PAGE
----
On the other hand as a man, Celine’s apparently capricious, and yes as it seems, illogical over-reactions and almost perverse misunderstanding has guys in the audience nodding with the bewildered assent of personal experience. One of many implicit philosophical themes is the conflict between the idea of truth as what we need it to be to survive and be happy: and truth as being what it is independently of our wishes and desires. When each of these radically different conceptions are applied to our emotions and behaviour they inevitably lead to clashes of irreconcilable perspectives.

There is a dichotomy at the heart of Midnight: one side of this divide is the belief that life-long relationships between men and women are founded upon a deep union, a coming together between a man and a woman based upon the sense that each is the other’s destined partner – each the only one for the other. Here each gives up something of themselves to become an ‘us’. The thinking here appears to be that this willing sacrifice of individual freedom and independent action provides the essential common ground of a relationship upon which long-term stability depends.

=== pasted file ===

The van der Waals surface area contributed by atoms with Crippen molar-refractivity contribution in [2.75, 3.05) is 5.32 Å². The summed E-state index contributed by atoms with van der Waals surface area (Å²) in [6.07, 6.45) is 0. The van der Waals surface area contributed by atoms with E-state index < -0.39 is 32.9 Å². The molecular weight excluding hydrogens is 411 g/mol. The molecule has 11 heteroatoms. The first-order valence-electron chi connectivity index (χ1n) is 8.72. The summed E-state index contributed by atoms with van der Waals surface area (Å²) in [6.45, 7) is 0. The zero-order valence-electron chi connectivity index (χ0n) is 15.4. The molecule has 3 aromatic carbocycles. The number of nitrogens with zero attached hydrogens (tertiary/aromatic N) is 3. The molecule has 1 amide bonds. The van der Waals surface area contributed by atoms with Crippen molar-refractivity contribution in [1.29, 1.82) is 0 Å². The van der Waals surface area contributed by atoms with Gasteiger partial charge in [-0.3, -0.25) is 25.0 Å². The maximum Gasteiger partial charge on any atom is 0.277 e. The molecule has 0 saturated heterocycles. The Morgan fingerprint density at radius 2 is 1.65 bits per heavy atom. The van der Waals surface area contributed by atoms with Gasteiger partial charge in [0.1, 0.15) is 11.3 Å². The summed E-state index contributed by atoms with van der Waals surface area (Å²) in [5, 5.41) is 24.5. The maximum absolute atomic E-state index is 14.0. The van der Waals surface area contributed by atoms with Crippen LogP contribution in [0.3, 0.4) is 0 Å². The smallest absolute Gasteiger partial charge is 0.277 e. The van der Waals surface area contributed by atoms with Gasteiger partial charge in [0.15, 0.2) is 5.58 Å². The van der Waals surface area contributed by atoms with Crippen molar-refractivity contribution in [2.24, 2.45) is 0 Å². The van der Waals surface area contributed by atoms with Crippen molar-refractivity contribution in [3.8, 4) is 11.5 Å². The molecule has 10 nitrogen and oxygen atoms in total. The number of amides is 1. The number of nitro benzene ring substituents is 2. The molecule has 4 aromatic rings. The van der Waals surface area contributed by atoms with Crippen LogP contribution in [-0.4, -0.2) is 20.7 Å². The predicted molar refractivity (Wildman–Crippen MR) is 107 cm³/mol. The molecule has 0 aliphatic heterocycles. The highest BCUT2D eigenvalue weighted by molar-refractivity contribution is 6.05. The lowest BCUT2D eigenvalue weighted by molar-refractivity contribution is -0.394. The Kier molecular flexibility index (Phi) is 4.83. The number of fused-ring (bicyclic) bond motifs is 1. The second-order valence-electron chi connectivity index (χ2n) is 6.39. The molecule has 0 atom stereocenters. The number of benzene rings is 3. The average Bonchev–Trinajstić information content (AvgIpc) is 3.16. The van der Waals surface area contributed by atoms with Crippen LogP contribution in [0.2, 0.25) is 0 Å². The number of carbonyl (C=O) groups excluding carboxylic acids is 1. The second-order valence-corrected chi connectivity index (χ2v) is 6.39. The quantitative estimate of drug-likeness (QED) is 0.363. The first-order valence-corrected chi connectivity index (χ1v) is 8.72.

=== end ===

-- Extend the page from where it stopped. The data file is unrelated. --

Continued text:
The contrasting view to this is contrary not contradictory. Here it is argued that the instinctive mutual attraction between lovers, physical, emotional and spiritual is kept alive over time by the emotional dialectic and dialogue of two separate individuals constantly renewing their love through dissent, discussion, argument and reconciliation, rows and making up.

These two conceptions can overlap and conflate; each posing its distinct problems and challenges. The ‘union’ conception can often lead to disenchantment, complacency and a sense of loss of self; often expressed through an actual or claimed imbalance in the ‘self-sacrifices’ made – notably perhaps by women.